Wednesday, 24 July 2013

Royal Baby: No News

Brown-lipped Snails on parade in Byfield Pocket Park
23, July, 2013
Heavy rain last night brought welcome relief for all. Certainly in the Pocket Park the snails sallied forth in droves to graze on, er, whatever snails graze on. Brown-lipped snails were present in abundance - and in a variety of colours. These colour forms, known as morphs, have been of interest to biologists for well over a century. It is suspected that certain morphs have an advantage in particular habitats, but no firm conclusions have been drawn as far as I know. Also known as the Banded Snail this species, Cepaea nemoralis, has a very close relative, Cepaea hortensis. This is slightly smaller than the Brown-lipped Snail and is generally known as the White-lipped Snail, the 'lip' being the band at the edge of the shell where the animal emerges. It too has a range of morphs.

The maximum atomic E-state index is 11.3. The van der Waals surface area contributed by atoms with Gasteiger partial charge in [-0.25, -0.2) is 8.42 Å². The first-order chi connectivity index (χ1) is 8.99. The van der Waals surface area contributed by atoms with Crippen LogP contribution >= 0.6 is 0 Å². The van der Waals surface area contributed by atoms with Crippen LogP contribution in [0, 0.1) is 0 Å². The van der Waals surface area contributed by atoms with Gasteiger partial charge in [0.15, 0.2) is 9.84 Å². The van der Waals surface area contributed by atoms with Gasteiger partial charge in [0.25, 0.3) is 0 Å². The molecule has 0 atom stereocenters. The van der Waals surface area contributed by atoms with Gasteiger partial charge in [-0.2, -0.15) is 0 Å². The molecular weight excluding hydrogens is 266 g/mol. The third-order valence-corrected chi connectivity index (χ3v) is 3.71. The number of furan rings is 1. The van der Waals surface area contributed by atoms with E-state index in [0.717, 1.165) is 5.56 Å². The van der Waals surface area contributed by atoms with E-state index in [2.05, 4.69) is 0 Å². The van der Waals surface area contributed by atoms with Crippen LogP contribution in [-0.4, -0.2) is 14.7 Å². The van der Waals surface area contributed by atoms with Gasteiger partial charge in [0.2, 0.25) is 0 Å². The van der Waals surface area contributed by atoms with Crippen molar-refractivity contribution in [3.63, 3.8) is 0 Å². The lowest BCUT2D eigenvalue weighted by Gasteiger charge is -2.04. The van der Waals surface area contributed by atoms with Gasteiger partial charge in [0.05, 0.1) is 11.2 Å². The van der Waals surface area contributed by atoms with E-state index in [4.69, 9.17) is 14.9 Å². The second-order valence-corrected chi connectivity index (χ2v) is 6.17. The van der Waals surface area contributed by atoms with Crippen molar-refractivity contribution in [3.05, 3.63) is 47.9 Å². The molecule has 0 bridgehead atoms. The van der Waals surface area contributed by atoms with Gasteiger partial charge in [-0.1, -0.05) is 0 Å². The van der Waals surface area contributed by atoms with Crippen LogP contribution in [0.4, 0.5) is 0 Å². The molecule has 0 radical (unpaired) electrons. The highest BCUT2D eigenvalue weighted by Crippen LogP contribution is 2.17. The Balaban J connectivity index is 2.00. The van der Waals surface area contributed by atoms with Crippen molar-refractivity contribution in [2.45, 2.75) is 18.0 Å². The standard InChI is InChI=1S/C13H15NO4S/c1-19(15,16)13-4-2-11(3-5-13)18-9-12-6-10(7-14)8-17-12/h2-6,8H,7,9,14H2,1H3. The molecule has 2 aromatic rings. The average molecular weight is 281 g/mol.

The leaves of Teasels, Dipsacus fullonum, grow in pairs and a little reservoir of water can accumulate at the point where they meet. A few days ago there was no water to be seen in these cups:

                       By the hot relentless sun
                       E'en the dew is parched up
                       From the Teasel's jointed cup:
                       Oh poor birds, where must ye fly,
                       Now your water pots are dry?

                                                    John Clare, Noon, 1820

(I apologise for repeating this snatch of Clare's work; I first quoted it in a blog on 3rd December - but I couldn't resist it.)

Teasels, showing water in the jointed cups.
Byfield Pocket Park. 23 July, 2013
As my photograph shows, the rain has worked its magic and in a few days these reservoirs are likely to be teeming with microscopic life. Incidentally teasels are very thistle-like in appearance but are placed in a different family, the Dipsaceae, whereas thistles are in the Daisy Family, Asteraceae.

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